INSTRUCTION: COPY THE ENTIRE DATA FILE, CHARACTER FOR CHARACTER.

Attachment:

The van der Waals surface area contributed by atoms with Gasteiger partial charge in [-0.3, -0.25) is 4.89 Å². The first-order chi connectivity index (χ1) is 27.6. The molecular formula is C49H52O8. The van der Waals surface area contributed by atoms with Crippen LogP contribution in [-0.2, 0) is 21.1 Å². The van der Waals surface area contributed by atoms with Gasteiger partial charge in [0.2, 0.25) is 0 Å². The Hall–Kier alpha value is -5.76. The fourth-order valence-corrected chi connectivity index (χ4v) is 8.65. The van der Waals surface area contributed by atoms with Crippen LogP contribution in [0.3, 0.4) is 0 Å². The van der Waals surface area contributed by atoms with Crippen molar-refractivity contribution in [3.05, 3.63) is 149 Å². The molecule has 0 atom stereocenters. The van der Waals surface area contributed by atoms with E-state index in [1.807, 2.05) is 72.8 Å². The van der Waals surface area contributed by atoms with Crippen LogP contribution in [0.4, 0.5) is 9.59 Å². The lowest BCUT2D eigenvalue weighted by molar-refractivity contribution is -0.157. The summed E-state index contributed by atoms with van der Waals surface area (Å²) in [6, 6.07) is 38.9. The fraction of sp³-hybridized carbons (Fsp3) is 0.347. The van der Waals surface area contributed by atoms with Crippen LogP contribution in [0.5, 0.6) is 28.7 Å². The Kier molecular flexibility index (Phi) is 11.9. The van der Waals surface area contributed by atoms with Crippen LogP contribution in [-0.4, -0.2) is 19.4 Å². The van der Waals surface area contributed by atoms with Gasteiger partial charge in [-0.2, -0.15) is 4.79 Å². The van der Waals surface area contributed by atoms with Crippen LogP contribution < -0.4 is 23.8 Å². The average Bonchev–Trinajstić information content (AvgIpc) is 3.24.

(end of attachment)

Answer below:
The van der Waals surface area contributed by atoms with Gasteiger partial charge in [-0.3, -0.25) is 4.89 Å². The first-order chi connectivity index (χ1) is 27.6. The molecular formula is C49H52O8. The van der Waals surface area contributed by atoms with Crippen LogP contribution in [-0.2, 0) is 21.1 Å². The van der Waals surface area contributed by atoms with Gasteiger partial charge in [0.2, 0.25) is 0 Å². The Hall–Kier alpha value is -5.76. The fourth-order valence-corrected chi connectivity index (χ4v) is 8.65. The van der Waals surface area contributed by atoms with Crippen LogP contribution in [0.3, 0.4) is 0 Å². The van der Waals surface area contributed by atoms with Crippen molar-refractivity contribution in [3.05, 3.63) is 149 Å². The molecule has 0 atom stereocenters. The van der Waals surface area contributed by atoms with E-state index in [1.807, 2.05) is 72.8 Å². The van der Waals surface area contributed by atoms with Crippen LogP contribution in [0.4, 0.5) is 9.59 Å². The lowest BCUT2D eigenvalue weighted by molar-refractivity contribution is -0.157. The summed E-state index contributed by atoms with van der Waals surface area (Å²) in [6, 6.07) is 38.9. The fraction of sp³-hybridized carbons (Fsp3) is 0.347. The van der Waals surface area contributed by atoms with Crippen LogP contribution in [0.5, 0.6) is 28.7 Å². The Kier molecular flexibility index (Phi) is 11.9. The van der Waals surface area contributed by atoms with Crippen LogP contribution in [-0.4, -0.2) is 19.4 Å². The van der Waals surface area contributed by atoms with Gasteiger partial charge in [-0.2, -0.15) is 4.79 Å². The van der Waals surface area contributed by atoms with Crippen LogP contribution < -0.4 is 23.8 Å². The average Bonchev–Trinajstić information content (AvgIpc) is 3.24.